Herod Antipas, the son of King Herod the Great, was “the tetrarch” of Galilee, a tetrarch being a ruler of one-fourth of a Roman province (Matthew 14:1). Herod had divorced his wife and married Herodias, his brother Philip’s wife (Matthew 14:3-4; Mark 6:17). Their incestuous marriage had not only been an affront to God (Leviticus 18:16), but also to the Jewish people.

John the Baptist had tenaciously condemned such wickedness in Israel and said to Herod, “It is not lawful for thee to have her” (Matthew 14:4). Herod became so exasperated with John’s public rebukes that he had the prophet bound and imprisoned (14:3). Though he wished to put him to death, Herod “feared the multitude, because they counted him [John] as a prophet” (14:5). Herodias, on the other hand, had no political qualms and she “would have killed him; but she could not” (Mark 6:19), “for Herod feared John, knowing that he was a just man and an holy” (Mark 6:20).

Now a great banquet was held for Herod’s birthday, and the daughter of Herodias, after being instructed by her mother to dance before Herod and his guests, had instructed her to ask for the head of John the Baptist when the king offered to reward her (Matthew 14:6-7). Following her mother’s instructions, the daughter of Herodias, demanded, “Give me here John Baptist’s head in a charger” (Matthew 14:8). Too proud to confess his error, Herod complied with the daughter’s wicked request, and “sent, and beheaded John in the prison” (Matthew 14:10).

The news of Christ’s ministry and His miracles had reached the ears of the king (Mark 6:14) and Herod “said, That John the Baptist was risen from the dead, and therefore mighty works do shew forth themselves in him…he said, It is John [the Baptist], whom I beheaded: he is risen from the dead (Mark 6:14–16).

Herod’s alarm, that Jesus was John the Baptist, struck fear in the heart of the wicked king. He was haunted by guilt knowing he had murdered an innocent man, and a prophet of God. Rather than confessing his sin; however, Herod wrestled with guilt, and was troubled by fear (Proverbs 29:25). He feared John when he was alive (Mark 6:20), and he was terrified when he heard of the miracles of Jesus, believing John the Baptist was raised from the dead. The king had silenced John’s tongue, but he could not quiet his own guilty conscience.

Later on, when Jesus was arrested, He would have one meeting with Herod (Luke 23:6-11); however, at that time the LORD “answered him nothing” (Luke 23:9). The blood of John the Baptist was on his hands, and the soul of the king was damned by his wickedness.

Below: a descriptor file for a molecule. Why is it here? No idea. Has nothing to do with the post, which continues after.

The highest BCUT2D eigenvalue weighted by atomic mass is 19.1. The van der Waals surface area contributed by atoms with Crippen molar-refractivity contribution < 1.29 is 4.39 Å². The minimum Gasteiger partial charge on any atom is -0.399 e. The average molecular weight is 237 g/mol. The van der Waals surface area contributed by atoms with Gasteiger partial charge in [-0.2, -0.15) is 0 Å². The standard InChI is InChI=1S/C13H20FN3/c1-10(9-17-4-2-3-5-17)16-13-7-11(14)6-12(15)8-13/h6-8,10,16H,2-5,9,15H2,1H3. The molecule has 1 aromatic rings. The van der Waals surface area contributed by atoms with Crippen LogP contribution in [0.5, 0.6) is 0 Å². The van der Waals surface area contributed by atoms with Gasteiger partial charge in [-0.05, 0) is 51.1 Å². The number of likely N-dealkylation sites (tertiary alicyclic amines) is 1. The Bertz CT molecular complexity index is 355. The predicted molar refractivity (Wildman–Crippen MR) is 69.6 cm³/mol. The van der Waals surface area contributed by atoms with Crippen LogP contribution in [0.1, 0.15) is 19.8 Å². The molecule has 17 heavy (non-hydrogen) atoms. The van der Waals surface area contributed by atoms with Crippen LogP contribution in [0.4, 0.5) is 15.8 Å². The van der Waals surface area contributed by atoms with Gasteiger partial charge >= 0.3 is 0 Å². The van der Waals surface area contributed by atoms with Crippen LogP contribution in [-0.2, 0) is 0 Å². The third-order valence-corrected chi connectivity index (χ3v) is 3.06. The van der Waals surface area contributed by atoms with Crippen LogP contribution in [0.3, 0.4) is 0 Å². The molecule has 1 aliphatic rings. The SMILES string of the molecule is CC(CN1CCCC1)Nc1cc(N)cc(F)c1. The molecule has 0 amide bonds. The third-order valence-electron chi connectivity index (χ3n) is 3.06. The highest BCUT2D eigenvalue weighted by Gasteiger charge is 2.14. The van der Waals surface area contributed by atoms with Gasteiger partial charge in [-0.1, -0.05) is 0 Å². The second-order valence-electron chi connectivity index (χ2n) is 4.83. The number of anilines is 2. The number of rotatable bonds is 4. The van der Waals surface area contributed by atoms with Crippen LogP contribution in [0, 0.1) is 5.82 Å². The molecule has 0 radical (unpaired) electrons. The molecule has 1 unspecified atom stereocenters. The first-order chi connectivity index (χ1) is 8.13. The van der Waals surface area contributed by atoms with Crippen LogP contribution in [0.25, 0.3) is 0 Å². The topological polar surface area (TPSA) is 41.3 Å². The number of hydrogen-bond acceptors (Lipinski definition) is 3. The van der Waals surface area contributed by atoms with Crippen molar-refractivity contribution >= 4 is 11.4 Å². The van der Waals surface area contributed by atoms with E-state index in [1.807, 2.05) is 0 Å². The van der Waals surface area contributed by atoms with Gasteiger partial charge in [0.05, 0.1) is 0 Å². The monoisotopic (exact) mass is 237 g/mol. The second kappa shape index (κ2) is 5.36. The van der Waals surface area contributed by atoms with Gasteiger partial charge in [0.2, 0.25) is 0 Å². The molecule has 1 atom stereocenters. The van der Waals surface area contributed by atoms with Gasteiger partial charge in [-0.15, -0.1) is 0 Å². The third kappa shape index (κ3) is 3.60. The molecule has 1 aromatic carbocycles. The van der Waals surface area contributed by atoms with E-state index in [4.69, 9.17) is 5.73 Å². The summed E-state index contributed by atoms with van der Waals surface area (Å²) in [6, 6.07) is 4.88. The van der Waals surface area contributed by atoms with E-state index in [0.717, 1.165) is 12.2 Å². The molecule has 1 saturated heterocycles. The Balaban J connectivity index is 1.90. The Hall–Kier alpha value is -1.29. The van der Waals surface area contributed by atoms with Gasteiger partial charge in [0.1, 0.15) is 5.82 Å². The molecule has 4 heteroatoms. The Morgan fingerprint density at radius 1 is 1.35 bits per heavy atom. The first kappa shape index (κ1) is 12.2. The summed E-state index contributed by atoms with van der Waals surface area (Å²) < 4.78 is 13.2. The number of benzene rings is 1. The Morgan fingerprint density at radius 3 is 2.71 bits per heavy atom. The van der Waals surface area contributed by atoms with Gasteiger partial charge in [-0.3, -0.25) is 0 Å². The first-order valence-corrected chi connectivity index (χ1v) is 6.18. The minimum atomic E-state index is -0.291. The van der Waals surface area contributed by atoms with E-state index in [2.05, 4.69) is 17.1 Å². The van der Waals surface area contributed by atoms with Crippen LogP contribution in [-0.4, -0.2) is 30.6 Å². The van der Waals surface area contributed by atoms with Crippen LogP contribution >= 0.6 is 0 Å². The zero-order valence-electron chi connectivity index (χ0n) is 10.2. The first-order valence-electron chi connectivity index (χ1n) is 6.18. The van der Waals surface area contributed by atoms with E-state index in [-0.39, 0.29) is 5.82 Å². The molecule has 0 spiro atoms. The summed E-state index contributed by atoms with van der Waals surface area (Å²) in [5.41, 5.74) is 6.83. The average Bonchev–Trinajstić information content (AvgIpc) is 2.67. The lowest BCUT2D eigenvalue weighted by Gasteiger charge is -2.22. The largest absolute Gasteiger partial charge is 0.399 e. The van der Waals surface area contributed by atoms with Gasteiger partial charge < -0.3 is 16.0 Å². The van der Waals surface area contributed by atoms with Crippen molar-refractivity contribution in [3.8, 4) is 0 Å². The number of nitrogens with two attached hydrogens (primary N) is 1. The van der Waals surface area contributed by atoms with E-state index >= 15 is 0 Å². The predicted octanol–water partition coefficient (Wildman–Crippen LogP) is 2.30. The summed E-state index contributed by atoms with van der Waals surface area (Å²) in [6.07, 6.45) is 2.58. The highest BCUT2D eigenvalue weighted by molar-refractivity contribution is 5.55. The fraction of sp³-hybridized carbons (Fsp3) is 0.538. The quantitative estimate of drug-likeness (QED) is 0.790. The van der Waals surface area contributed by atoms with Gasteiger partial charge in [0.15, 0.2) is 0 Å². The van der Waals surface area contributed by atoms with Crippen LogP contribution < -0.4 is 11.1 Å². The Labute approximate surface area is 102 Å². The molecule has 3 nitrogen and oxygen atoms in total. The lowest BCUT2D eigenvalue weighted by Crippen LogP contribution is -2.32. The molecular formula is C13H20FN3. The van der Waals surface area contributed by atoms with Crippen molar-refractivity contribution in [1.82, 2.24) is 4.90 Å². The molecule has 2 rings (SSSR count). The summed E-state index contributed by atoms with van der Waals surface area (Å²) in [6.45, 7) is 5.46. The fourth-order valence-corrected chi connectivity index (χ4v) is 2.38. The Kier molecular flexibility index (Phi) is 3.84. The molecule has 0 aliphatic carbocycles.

Let us take a spiritual lesson from Herod: We might find temporal solace in the diagnosis of a psychologist or psychiatrist, and even salve our conscience with prescription drugs or other enhancers; however, if the root problem is sin, there is only one answer:

“Submit [subdue; yield] …to God. Resist the [temptations] devil”…acknowledge your sins, and let the tears of mourning pave the way to God’s forgiveness and joy (James 4:7-10).

Copyright 2020 – Travis D. Smith

No Karma: My God Has Got the Whole World, In His Hands (Esther 6-10)

Daily reading assignment – Esther 6-10

The world calls it, “Instant Karma,” an ideology attributed to Buddhism and Hinduism. Instant Karma suggests a “payback” for one’s past actions. Of course, what one has done in the past might be good or bad, and the “payback” serve as its reward.

Instant Karma seems to suggest a “Cause and Effect” that is fatalistic and devoid of the influence of divine sovereignty and intervention. As a believer, I have faith in God’s promises. I know God is sovereignly directing the course of humanity to His purpose and end. I am confident, “that all things work together for good to them that love God, to them who are the called according to His purpose” (Romans 8:28).

There is an undeniable principle of “Cause and Effect” in this world and it is summed up in this: “Be not deceived; God is not mocked: for whatsoever a man soweth, that shall he also reap” (Galatians 6:7).

Esther 6

Esther 6 is a beautiful example of God working in the heart of a king. King Ahasuerus (also known as Xerxes I), found himself in a place many of us have found ourselves…enduring a sleepless night.

It is revealed that the king’s insomnia (6:1) was used by God to direct his thoughts and the heart of the king to His divine end. From the king’s perspective, however, it was just another sleepless night, and thus he determined to have his servants read historical records that chronicled his reign.